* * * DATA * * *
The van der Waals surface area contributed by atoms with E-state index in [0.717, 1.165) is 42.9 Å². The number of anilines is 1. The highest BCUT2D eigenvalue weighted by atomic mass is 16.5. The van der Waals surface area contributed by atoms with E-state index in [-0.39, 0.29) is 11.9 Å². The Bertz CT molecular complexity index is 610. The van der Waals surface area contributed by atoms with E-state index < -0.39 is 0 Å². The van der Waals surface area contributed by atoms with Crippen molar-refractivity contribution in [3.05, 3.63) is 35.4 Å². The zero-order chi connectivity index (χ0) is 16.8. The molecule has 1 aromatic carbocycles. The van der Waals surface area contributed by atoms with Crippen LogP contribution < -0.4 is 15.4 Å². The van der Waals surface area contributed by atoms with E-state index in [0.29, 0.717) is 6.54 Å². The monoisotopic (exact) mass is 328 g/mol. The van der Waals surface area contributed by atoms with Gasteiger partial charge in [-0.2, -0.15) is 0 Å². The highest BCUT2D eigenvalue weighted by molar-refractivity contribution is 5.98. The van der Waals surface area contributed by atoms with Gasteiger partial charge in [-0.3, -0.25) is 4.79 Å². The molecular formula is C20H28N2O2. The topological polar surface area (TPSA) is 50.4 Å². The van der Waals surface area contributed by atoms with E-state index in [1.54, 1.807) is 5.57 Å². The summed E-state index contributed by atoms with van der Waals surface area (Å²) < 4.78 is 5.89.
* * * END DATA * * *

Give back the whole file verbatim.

The van der Waals surface area contributed by atoms with E-state index in [0.717, 1.165) is 42.9 Å². The number of anilines is 1. The highest BCUT2D eigenvalue weighted by atomic mass is 16.5. The van der Waals surface area contributed by atoms with E-state index in [-0.39, 0.29) is 11.9 Å². The Bertz CT molecular complexity index is 610. The van der Waals surface area contributed by atoms with E-state index < -0.39 is 0 Å². The van der Waals surface area contributed by atoms with Crippen molar-refractivity contribution in [3.05, 3.63) is 35.4 Å². The zero-order chi connectivity index (χ0) is 16.8. The molecule has 1 aromatic carbocycles. The van der Waals surface area contributed by atoms with Crippen LogP contribution < -0.4 is 15.4 Å². The van der Waals surface area contributed by atoms with E-state index in [0.29, 0.717) is 6.54 Å². The monoisotopic (exact) mass is 328 g/mol. The van der Waals surface area contributed by atoms with Gasteiger partial charge in [-0.2, -0.15) is 0 Å². The highest BCUT2D eigenvalue weighted by molar-refractivity contribution is 5.98. The van der Waals surface area contributed by atoms with Gasteiger partial charge in [-0.3, -0.25) is 4.79 Å². The molecular formula is C20H28N2O2. The topological polar surface area (TPSA) is 50.4 Å². The van der Waals surface area contributed by atoms with E-state index in [1.54, 1.807) is 5.57 Å². The summed E-state index contributed by atoms with van der Waals surface area (Å²) < 4.78 is 5.89.